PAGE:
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All booksHistoryThe Devil in the White City
The Devil in the White City by Erik Larson

The Devil in the White City

by Erik Larson

Quick take

At the turn of the 20th century, Chicago saw some of the most innovative minds—but not all were used for good.

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  • Illustrated icon, Icon_400

    400+ pages

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    Slow build

  • Illustrated icon, Icon_NonLinear

    Nonlinear timeline

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Why I love it

Jerrod MacFarlane
BOTM Editorial Team

All the world’s a stage/And all the men and women merely players,” Shakespeare once wrote. This quote likely would have resonated greatly on the occasion of the 1893 World’s Fair in Chicago, a historic event of epic proportions. Meant to commemorate the 400th anniversary of Columbus’s arrival in the so-called New World. It is the kind of event that undoubtedly many writers dream of portraying, seeing as it encapsulates in technicolor the dreams, hopes, and fears of the world in their grandest form. But it takes someone of Erik Larson’s consummate craft and imagination to really do justice to such an event.

The Devil in the White Citygravitates around the exploits of two men: Daniel H. Burnham and H.H. Holmes. Burnham was the primary architect of the world fair and its glittering edifices. Holmes in the guise of a doctor was a serial killer who preyed on attendees of the fair. Even just in choosing these two leads, we can see Larson’s endeavor, who tradeoff taking the center stage each chapter. The push and pull of “progress” often rooted in exploitation and violence. This is not merely a lurid tale of murder in a bygone era. It is a rich look at the heavy price of cultural advancement and the things ambition and competition bring out in us.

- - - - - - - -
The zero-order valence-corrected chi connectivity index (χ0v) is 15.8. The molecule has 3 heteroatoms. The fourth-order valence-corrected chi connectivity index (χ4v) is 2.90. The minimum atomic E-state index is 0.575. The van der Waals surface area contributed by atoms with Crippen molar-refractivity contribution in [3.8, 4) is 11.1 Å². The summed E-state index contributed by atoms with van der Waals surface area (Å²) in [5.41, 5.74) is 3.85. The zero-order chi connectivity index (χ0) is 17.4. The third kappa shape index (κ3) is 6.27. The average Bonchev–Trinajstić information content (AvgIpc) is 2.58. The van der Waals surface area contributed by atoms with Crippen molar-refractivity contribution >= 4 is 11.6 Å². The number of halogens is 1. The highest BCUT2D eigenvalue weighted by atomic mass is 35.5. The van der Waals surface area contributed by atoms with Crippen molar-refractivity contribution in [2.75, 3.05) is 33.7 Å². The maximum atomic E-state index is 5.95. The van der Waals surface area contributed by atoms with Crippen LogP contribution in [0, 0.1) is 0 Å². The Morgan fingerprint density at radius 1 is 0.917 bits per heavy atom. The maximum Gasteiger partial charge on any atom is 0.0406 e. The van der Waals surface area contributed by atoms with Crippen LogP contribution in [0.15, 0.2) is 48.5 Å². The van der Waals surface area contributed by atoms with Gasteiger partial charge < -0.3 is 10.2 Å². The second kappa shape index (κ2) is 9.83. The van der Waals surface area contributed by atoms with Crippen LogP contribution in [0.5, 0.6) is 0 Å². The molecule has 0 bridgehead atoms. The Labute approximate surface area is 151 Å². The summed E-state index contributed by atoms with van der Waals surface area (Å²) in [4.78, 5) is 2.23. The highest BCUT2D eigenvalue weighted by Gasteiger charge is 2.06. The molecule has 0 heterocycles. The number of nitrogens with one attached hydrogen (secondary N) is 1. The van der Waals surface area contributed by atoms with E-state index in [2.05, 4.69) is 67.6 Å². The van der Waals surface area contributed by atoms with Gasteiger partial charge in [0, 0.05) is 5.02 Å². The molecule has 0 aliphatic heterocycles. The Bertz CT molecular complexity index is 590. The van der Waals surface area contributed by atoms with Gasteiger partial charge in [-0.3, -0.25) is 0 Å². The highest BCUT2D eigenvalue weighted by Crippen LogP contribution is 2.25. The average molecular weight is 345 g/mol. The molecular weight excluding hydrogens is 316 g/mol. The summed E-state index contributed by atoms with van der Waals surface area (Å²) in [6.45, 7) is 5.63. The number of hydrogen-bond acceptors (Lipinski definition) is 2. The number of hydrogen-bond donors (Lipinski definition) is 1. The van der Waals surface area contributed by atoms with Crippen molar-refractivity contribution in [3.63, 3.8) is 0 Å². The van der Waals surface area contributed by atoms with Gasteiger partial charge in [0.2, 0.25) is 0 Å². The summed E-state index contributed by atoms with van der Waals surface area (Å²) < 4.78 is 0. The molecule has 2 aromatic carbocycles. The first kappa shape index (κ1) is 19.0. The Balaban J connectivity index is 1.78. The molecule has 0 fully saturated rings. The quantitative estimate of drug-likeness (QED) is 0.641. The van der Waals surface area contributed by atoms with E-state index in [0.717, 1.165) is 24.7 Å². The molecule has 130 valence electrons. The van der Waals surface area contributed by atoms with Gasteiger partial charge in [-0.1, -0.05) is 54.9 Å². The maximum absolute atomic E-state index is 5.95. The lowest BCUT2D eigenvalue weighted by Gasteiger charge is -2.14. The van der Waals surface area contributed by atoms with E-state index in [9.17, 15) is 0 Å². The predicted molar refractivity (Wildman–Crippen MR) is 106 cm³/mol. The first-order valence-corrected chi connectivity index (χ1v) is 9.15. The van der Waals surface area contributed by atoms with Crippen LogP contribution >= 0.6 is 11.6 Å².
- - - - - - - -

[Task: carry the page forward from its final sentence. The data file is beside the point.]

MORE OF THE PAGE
In an act of senseless violence, at the end of the 1893 Chicago World’s Fair the mayor of Chicago was assassinated. This bewildering act and many others are carefully handled by Erik Larson in The Devil in the White City. He does not try to impose sense where little is to be found. But he does offer all the detail and generosity of research and language to give us the texture and scent of history either ignored or flattened. There are few if any historical chroniclers in whom I would lay greater trust. Look to the millions who have learned to turn to him when they seek both entertainment and insight. And come join us on the “world’s stage.”

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Two men, each handsome and unusually adept at his chosen work, embodied an element of the great dynamic that characterized America’s rush toward the twentieth century. The architect was Daniel Hudson Burnham, the fair’s brilliant director of works and the builder of many of the country’s most important structures, including the Flatiron Building in New York and Union Station in Washington, D.C. The murderer was Henry H. Holmes, a young doctor who, in a malign parody of the White City, built his “World’s Fair Hotel” just west of the fairgrounds—a torture palace complete with dissection table, gas chamber, and 3,000-degree crematorium.

Burnham overcame tremendous obstacles and tragedies as he organized the talents of Frederick Law Olmsted, Charles McKim, Louis Sullivan, and others to transform swampy Jackson Park into the White City, while Holmes used the attraction of the great fair and his own satanic charms to lure scores of young women to their deaths. What makes the story all the more chilling is that Holmes really lived, walking the grounds of that dream city by the lake.

The Devil in the White City draws the reader into a time of magic and majesty, made all the more appealing by a supporting cast of real-life characters, including Buffalo Bill, Theodore Dreiser, Susan B. Anthony, Thomas Edison, Archduke Francis Ferdinand, and others. Erik Larson’s gifts as a storyteller are magnificently displayed in this rich narrative of the master builder, the killer, and the great fair that obsessed them both.

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